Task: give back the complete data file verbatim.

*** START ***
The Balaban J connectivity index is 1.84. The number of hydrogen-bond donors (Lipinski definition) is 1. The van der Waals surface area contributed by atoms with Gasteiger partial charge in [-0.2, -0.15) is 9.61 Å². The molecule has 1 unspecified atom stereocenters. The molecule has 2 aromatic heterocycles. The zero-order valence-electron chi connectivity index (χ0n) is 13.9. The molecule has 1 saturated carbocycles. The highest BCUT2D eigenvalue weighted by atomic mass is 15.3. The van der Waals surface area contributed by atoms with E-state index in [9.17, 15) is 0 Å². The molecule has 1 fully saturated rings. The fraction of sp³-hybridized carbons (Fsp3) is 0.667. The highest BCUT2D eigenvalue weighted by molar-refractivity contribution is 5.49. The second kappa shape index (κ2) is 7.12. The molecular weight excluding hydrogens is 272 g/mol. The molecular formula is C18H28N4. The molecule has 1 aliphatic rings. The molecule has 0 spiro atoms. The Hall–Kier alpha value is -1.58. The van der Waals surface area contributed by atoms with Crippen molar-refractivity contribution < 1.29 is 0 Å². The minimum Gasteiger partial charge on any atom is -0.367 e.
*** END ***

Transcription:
The Balaban J connectivity index is 1.84. The number of hydrogen-bond donors (Lipinski definition) is 1. The van der Waals surface area contributed by atoms with Gasteiger partial charge in [-0.2, -0.15) is 9.61 Å². The molecule has 1 unspecified atom stereocenters. The molecule has 2 aromatic heterocycles. The zero-order valence-electron chi connectivity index (χ0n) is 13.9. The molecule has 1 saturated carbocycles. The highest BCUT2D eigenvalue weighted by atomic mass is 15.3. The van der Waals surface area contributed by atoms with E-state index in [9.17, 15) is 0 Å². The molecule has 1 fully saturated rings. The fraction of sp³-hybridized carbons (Fsp3) is 0.667. The highest BCUT2D eigenvalue weighted by molar-refractivity contribution is 5.49. The second kappa shape index (κ2) is 7.12. The molecular weight excluding hydrogens is 272 g/mol. The molecular formula is C18H28N4. The molecule has 1 aliphatic rings. The molecule has 0 spiro atoms. The Hall–Kier alpha value is -1.58. The van der Waals surface area contributed by atoms with Crippen molar-refractivity contribution < 1.29 is 0 Å². The minimum Gasteiger partial charge on any atom is -0.367 e.